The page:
Out with One, Up with the Other

Out with One…

I moved the boiler vent from the existing furnace and gas water heater chimney to the utility room wall, so the next step was to take out the old chimney. I also put a 3″ PVC pipe through the wall on the other side of the utility room to route outside air to the stove.

New external air vent

New external air vent and old chimney.

I removed the pipe that extended into the house–by unscrewing the seams on the outside.

Hole from removing  chimney pipe

Hole from removing chimney pipe

Then I reinstalled the cap with a couple of screws so it would not blow off.

Shorter chimney cap

Shorter chimney cap for unused chimney. Air intake vent is on the left.

To cover the hole, I cut a piece of plywood and installed it to prepare it for insulation and the thermal envelope sealing. The plywood was caulked and glued in with liquid nails and then the special air barrier tape was applied.

Plywood patch cut and sealed

Plywood patch cut and sealed

Up with the Other…

New Chimney

New Chimney

I also ordered double wall chimney from Menards (Selkirk brand)–as that was the least expensive source I found. I made a couple of errors as usual though. I did not understand that there was a difference between a pipe increaser and a pipe reducer. In face, I did not realize there was such a pipe as an increaser. The difference is in the circumference that the pipe needs to fit together. I jammed the reducer into the upper pipe through sheer force of will and the use of tin snips to open part of the interior double wall to accept the lower pipe. It worked well enough although there will be some rough spots that will catch soot. Not enough to overheat it at the seam I hope.

I also had to take the extension off the 18″ extension pipe that I had ordered since the pipes joined better at the required 45 degree angle from the stove without the extra length. A third piece I found I didn’t need was the stove adapter—the double wall pipe fit on just fine without using that piece. So roughly $50 more pipe than I needed and one wrong $55 dollar pipe that I did not replace. (yet)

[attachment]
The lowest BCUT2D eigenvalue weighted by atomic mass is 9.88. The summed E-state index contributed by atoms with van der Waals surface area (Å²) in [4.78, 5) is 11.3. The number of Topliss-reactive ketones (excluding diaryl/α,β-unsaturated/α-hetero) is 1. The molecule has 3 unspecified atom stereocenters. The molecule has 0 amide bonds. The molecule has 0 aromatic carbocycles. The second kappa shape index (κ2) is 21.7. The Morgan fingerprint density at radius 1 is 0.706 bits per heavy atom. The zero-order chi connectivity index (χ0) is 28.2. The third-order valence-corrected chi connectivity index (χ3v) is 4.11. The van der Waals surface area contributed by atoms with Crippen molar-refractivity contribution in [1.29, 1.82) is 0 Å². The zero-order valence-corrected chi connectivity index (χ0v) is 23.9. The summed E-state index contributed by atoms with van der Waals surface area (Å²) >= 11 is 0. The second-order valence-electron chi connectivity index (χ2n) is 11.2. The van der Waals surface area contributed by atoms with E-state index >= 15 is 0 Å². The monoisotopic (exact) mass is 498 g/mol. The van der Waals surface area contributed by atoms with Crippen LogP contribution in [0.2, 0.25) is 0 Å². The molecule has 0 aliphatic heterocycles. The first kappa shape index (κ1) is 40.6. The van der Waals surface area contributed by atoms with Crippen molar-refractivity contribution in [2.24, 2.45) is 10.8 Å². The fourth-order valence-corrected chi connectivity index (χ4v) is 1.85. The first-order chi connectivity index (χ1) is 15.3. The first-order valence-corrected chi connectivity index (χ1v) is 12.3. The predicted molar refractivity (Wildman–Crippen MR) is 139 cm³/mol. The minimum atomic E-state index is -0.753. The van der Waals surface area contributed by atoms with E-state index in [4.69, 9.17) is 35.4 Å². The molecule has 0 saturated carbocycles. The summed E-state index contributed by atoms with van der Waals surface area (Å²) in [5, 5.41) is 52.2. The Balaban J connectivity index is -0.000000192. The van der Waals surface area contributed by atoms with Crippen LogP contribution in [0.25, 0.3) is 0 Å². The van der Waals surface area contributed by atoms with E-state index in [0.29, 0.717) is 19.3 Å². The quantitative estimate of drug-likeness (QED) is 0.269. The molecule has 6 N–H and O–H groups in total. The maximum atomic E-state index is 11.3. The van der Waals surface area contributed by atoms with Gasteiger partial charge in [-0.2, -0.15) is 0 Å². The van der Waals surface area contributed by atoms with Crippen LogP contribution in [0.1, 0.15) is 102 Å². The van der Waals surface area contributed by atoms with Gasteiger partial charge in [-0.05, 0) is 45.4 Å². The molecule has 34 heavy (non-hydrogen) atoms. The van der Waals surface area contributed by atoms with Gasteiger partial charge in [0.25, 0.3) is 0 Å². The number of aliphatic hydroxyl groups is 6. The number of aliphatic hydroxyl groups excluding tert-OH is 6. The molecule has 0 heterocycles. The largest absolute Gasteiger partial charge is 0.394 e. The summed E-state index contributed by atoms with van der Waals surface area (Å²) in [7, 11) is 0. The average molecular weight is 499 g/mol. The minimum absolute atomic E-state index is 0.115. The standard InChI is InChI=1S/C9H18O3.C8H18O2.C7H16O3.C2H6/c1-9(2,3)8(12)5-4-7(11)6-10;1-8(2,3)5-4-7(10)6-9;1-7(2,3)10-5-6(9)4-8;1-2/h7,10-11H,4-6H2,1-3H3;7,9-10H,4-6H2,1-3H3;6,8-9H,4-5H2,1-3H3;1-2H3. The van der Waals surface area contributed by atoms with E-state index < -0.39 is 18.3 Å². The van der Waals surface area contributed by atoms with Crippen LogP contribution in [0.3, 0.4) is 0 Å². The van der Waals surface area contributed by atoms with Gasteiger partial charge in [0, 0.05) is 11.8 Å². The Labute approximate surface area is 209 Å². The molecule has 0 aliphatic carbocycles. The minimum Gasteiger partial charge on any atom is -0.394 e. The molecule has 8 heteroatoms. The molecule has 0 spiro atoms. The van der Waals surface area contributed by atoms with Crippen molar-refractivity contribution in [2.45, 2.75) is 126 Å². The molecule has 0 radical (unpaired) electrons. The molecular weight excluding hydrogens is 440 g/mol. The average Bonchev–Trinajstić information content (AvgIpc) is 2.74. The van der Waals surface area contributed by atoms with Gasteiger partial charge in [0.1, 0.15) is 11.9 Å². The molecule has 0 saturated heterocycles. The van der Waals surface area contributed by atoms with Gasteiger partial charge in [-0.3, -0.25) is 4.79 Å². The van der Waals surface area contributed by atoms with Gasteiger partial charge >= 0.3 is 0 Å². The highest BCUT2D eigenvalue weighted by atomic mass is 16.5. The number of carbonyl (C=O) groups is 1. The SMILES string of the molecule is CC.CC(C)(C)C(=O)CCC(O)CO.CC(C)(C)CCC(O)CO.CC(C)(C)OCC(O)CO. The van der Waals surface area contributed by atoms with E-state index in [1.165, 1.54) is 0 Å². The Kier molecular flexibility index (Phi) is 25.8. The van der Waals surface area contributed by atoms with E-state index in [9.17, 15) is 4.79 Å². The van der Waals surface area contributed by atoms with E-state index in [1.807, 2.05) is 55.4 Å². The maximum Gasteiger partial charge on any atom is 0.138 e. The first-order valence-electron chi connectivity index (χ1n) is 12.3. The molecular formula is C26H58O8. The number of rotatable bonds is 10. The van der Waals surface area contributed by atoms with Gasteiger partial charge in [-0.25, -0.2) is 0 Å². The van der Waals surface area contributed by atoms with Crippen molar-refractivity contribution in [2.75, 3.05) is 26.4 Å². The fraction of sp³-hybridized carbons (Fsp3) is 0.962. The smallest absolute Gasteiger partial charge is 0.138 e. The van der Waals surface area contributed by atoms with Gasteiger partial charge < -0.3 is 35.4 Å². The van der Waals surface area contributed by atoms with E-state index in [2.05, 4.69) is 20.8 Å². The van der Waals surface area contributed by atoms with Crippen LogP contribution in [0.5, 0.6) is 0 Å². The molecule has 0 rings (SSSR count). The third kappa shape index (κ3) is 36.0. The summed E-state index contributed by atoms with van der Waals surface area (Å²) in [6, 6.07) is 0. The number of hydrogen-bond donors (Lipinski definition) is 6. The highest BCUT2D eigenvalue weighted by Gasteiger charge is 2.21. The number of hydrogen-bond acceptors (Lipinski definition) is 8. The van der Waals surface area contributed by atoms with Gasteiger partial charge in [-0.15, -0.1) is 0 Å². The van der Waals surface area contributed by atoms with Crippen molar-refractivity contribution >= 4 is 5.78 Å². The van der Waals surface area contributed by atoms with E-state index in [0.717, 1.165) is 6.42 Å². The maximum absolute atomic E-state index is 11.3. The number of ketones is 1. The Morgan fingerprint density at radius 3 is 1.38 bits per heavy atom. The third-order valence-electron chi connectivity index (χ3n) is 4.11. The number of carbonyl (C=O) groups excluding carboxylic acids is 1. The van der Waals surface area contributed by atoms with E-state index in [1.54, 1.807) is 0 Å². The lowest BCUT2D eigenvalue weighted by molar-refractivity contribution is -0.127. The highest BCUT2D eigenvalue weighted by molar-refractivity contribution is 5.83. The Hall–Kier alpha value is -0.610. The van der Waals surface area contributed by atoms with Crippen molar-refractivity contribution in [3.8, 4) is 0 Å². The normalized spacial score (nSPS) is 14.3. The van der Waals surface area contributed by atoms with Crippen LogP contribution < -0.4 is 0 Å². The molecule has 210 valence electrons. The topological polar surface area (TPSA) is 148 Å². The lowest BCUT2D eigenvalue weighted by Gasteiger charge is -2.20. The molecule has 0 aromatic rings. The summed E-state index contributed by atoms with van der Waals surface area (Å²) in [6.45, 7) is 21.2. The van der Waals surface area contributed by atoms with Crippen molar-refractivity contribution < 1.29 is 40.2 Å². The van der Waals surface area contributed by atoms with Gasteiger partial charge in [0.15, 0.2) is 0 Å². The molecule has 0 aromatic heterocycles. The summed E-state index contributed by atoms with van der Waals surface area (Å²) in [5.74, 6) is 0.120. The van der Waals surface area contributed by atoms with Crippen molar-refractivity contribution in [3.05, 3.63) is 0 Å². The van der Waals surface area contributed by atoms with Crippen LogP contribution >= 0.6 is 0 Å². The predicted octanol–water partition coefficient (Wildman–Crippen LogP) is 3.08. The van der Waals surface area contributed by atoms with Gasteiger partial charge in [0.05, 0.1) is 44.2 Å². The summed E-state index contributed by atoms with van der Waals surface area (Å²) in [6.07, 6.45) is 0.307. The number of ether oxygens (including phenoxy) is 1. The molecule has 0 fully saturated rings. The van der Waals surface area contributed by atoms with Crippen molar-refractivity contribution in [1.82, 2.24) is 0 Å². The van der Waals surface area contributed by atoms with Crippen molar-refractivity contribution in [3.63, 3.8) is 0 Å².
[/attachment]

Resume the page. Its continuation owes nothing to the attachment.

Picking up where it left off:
The chimney requirements are translated from Polish and the language for the stove directions is a bit hard to interpret but not impossible.

Directions from the manual:

At connecting fireplace flue – should turn attention on following recommendations:

To provide the correct work of device the chimney draught should figure out about 15 Pa. The flue should be performed from heat-resistant steel and leaded straight as possible and with the smallest number of deflecting.

    • Connecting flue with chimney should be made at an angle of 45o. (Why 45 degrees? I’m not sure–to extend the length of the pipe to improve the draft?)
    • The assembly of simple section after exit from flue connection courts about length min. 30 cm directly. (about 12″ of flue from the top of the stove)
    • The connections of flue should be tight.
    • Fireplace should be connected to individual flue.
    • External chimneys should be insulated.
    • Room in which fireplace will be installed should be equipped in ventilations.
    • The minimum intersection of chimney is 400 cm2 and height this 6-8 m. (78 square inches and 19-26 ft. tall–taller than our install so hope we have enough draft. We have about 7 ft. inside, 2 ft. in the roof, and 4 ft. outside–or 13 ft–6 ft. too short but I’m not going to worry about it. I’ll bet the stove will draw just fine on cold enough days.)
    • Air to fireplace should be brought by channel about intersection=100mm (4″ intake air vent–and I’m using 3″ PVC through the wall but increasing that to 4″ inside–close enough I hope.)

 

Chimney with 45º angle

Chimney with 45º angle

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